The Obama administration will "very likely reverse" the government's invocation of the controversial "state secrets privilege" for at least one case held over from the Bush era, Attorney General Eric Holder said yesterday.
In an interview with CBS Evening News's Katie Couric, Holder said that a team of Justice Department lawyers was close to finishing a review of the 20-plus open assertions of the privilege by the Bush Administration, and that he hoped "to be able to share the results of that report with the American people."
Responding to criticism that Obama's national security lawyers had rubber-stamped the privilege, which gives the executive branch almost unilateral authority to shut down cases where national security might be harmed in the process of evidence discovery, Holder said that he had asked his lawyers to see "if there's a way where we can be more surgical, whether there is a way in which we can share more information."
Holder did not specify which case the administration was on the verge of withdrawing the privilege, and a senior Justice Department official declined to elaborate. The full interview airs tonight on the CBS Evening News. A transcript was provided to the Atlantic by CBS News and its contents were confirmed by the Justice Department.
Holder told Couric that the privilege is "at certain times" appropriate to be invoked, "but I want to make that we do so where it's absolutely necessary. I would only apply the doctrine where - national security was at stake, where the lives of the American people were at stake," he said.
Couric asked Holder whether he thought the doctrine was abused by the Bush administration.
"Well, I don't know. On the basis of the two, three cases we've had to review so far, I think that the invocation of the doctrine was correct. We - reversed - are in the process of looking at one case. But I think we're very likely to reverse it."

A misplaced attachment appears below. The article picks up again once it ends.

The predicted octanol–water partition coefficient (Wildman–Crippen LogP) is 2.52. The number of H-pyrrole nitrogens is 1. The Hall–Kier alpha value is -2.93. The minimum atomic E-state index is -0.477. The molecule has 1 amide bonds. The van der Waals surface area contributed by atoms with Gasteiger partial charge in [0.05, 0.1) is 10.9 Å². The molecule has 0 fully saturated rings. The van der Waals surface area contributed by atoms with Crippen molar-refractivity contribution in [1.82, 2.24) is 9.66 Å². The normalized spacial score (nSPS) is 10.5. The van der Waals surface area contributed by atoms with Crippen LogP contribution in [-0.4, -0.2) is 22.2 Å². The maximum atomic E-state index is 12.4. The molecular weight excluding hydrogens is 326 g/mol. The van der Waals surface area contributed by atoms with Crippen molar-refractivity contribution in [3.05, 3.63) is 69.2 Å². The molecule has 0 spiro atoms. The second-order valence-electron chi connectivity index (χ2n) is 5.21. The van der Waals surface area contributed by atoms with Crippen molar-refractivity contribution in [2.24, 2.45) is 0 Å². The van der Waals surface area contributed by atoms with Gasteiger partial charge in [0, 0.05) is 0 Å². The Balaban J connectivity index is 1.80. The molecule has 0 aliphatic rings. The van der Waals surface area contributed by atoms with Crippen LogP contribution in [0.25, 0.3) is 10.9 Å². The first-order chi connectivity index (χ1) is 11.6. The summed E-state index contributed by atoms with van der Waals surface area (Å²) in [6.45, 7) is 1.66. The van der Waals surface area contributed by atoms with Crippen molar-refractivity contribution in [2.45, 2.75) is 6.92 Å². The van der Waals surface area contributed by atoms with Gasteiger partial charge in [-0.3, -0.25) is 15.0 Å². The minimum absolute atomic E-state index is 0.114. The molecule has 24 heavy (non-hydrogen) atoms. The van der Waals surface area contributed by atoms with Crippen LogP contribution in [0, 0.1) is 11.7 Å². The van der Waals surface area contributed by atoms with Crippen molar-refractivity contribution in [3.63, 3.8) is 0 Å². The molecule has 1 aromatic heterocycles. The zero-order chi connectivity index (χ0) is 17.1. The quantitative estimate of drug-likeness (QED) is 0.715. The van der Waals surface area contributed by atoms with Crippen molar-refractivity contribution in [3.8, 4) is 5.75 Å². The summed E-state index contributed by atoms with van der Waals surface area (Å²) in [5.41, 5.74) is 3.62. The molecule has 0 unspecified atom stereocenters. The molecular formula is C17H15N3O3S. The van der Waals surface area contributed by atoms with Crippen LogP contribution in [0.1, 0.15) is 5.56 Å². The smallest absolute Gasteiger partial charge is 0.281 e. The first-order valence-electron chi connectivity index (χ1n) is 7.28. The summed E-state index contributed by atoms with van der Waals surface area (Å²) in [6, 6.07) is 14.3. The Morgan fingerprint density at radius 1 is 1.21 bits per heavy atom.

Since January 20th, the Justice Department has invoked - or re-invoked - the privilege at least three times. In the case of an Oregon-based Islamic charity, the Al-Haramain Foundation, the administration argued that discovery in the case would necessitate the release of classified information that would gravely jeopardize national security, even though some classified documents were accidentally released to defense attorneys.
In the case of a group of Guantanamo detainees who filed suit against a flight planning company involved in their renditions to other countries, the administration contended that further disclosure about the role that the company played in the renditions would harm national security.
Most recently, the administration urged a judge to dismiss a lawsuit brought by five AT&T customers against the government and former Bush administration officials because a trial would require a broad disclosure of the government's current, highly-classified domestic surveillance activities.
Critics contend that the Bush administration, and now the Obama administration, are wielding the privilege to dismiss entire cases based solely on the assertion by the executive branch that the information disclosed would damage national security, thereby turning what had been an evidentiary privilege into a justiciability privilege.
Bills in the House and Senate would qualify the state secrets privilege, preventing the government from using it to call for the dismissal of entire cases and assigning the responsibility for determining the degree of national security harm to either a panel of specially-cleared judges or other special masters.
A Justice Department spokesman and a White House spokesman said that no position on the legislation had yet been taken, although Vice President Biden, in his capacity as a senator, supported the Senate's version.
Elsewhere in the interview, Couric asked Holder whether the Obama administration would seek to renew several controversial provisions of the PATRIOT Act, scheduled to sunset by the end of this year.
"I think we're gonna look and see how those policies have been used," Holder said. And then, make a decisions-- based on experience. Talk to agents, talk to civil liberties advocates. See what the results of these policies that were contained in-- the patriot act, whether they've been useful, whether or not they need to be reformed in some way. And then, make a determination as to whether or not we'll support their-- renewal."
We want to hear what you think about this article. Submit a letter to the editor or write to email@example.com.
Marc Ambinder is a contributing editor at The Atlantic. He is also a senior contributor at Defense One, a contributing editor at GQ, and a regular contributor at The Week.